I didn’t see this weekend’s Guardian, but I assume Tom‘s cartoon is in reference to Olivia Laing’s article about 20th century female writers who drank, a follow-up to her excellent book The Trip to Echo Spring, which examines the link between creativity and alcohol through the lives F. Scott Fitzgerald, Ernest Hemingway, Tennessee Williams, John Berryman, John Cheever, and Raymond Carver:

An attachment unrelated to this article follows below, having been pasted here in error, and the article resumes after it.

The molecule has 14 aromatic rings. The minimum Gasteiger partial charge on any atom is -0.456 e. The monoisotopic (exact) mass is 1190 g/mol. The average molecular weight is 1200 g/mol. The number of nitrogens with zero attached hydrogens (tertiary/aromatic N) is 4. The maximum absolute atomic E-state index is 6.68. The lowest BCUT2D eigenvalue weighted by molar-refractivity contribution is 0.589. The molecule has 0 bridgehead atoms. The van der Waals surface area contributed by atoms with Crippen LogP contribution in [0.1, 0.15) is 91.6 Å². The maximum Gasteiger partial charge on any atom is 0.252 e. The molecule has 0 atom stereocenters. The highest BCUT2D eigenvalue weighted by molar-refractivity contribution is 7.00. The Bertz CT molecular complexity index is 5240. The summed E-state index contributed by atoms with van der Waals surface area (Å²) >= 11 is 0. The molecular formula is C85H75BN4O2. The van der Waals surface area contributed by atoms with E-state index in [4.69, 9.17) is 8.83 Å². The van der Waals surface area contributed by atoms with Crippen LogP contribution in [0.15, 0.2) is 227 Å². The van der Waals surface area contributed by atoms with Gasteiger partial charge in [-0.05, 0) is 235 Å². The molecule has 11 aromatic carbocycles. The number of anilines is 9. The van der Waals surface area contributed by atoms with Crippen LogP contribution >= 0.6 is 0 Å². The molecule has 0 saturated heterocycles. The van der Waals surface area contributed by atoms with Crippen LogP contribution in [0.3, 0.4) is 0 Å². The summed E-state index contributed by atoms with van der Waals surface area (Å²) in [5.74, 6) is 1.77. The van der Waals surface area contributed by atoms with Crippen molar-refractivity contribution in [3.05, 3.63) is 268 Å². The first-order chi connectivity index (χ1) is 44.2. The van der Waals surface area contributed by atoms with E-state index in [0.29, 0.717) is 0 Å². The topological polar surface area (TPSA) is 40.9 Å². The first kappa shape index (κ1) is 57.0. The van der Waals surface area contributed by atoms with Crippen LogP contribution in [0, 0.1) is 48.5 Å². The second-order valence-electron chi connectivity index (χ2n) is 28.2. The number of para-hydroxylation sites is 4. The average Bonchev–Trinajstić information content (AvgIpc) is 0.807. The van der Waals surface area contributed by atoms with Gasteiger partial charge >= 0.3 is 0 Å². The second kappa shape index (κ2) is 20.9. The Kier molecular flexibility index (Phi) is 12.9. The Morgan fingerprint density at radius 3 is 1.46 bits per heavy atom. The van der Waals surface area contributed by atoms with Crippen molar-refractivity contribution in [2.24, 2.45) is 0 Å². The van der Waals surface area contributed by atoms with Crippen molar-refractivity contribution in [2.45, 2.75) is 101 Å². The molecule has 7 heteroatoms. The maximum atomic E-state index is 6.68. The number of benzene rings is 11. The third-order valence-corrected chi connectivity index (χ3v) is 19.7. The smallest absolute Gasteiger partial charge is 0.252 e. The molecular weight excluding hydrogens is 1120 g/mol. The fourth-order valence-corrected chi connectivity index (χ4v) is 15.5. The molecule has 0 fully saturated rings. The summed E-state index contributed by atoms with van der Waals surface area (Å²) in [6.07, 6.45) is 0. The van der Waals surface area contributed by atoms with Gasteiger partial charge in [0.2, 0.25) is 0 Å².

Female writers haven’t been immune to the lure of the bottle, nor to getting into the kinds of trouble – the fights and arrests, the humiliating escapades, the slow poisoning of friendships and familial relations – that have dogged their male colleagues. Jean Rhys was briefly in Holloway prison for assault; Elizabeth Bishop more than once drank eau de cologne, having exhausted the possibilities of the liquor cabinet. But are their reasons for drinking different? And how about society’s responses, particularly in the lubricated, tipsy 20th century; the golden age, if one can call it that, of alcohol and the writer?